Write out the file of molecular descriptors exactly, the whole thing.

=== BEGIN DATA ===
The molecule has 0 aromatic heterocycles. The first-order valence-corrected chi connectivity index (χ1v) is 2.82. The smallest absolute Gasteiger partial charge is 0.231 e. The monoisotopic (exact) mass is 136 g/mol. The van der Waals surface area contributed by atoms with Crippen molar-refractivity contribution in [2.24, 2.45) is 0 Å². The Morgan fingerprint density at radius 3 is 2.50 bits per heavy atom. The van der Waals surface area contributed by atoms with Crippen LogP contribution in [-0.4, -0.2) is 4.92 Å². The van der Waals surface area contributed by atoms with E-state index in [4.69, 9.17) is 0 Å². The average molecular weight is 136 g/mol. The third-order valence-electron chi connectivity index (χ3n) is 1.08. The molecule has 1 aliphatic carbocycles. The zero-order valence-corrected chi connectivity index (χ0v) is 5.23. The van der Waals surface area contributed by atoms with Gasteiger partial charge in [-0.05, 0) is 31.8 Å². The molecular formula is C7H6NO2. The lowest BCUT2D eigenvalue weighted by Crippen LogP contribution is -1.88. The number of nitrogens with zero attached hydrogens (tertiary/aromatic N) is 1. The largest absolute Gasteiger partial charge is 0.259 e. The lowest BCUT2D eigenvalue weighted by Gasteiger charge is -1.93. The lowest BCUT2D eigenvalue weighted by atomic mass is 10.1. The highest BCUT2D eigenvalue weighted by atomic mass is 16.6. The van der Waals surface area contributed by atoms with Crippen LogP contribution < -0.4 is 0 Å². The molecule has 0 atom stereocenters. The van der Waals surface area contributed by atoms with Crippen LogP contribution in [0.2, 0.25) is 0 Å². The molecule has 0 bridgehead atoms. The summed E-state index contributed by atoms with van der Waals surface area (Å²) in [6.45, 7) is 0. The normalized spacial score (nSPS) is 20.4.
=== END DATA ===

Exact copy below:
The molecule has 0 aromatic heterocycles. The first-order valence-corrected chi connectivity index (χ1v) is 2.82. The smallest absolute Gasteiger partial charge is 0.231 e. The monoisotopic (exact) mass is 136 g/mol. The van der Waals surface area contributed by atoms with Crippen molar-refractivity contribution in [2.24, 2.45) is 0 Å². The Morgan fingerprint density at radius 3 is 2.50 bits per heavy atom. The van der Waals surface area contributed by atoms with Crippen LogP contribution in [-0.4, -0.2) is 4.92 Å². The van der Waals surface area contributed by atoms with E-state index in [4.69, 9.17) is 0 Å². The average molecular weight is 136 g/mol. The third-order valence-electron chi connectivity index (χ3n) is 1.08. The molecule has 1 aliphatic carbocycles. The zero-order valence-corrected chi connectivity index (χ0v) is 5.23. The van der Waals surface area contributed by atoms with Gasteiger partial charge in [-0.05, 0) is 31.8 Å². The molecular formula is C7H6NO2. The lowest BCUT2D eigenvalue weighted by Crippen LogP contribution is -1.88. The number of nitrogens with zero attached hydrogens (tertiary/aromatic N) is 1. The largest absolute Gasteiger partial charge is 0.259 e. The lowest BCUT2D eigenvalue weighted by Gasteiger charge is -1.93. The lowest BCUT2D eigenvalue weighted by atomic mass is 10.1. The highest BCUT2D eigenvalue weighted by atomic mass is 16.6. The van der Waals surface area contributed by atoms with Crippen LogP contribution < -0.4 is 0 Å². The molecule has 0 atom stereocenters. The van der Waals surface area contributed by atoms with Crippen LogP contribution in [0.2, 0.25) is 0 Å². The molecule has 0 bridgehead atoms. The summed E-state index contributed by atoms with van der Waals surface area (Å²) in [6.45, 7) is 0. The normalized spacial score (nSPS) is 20.4.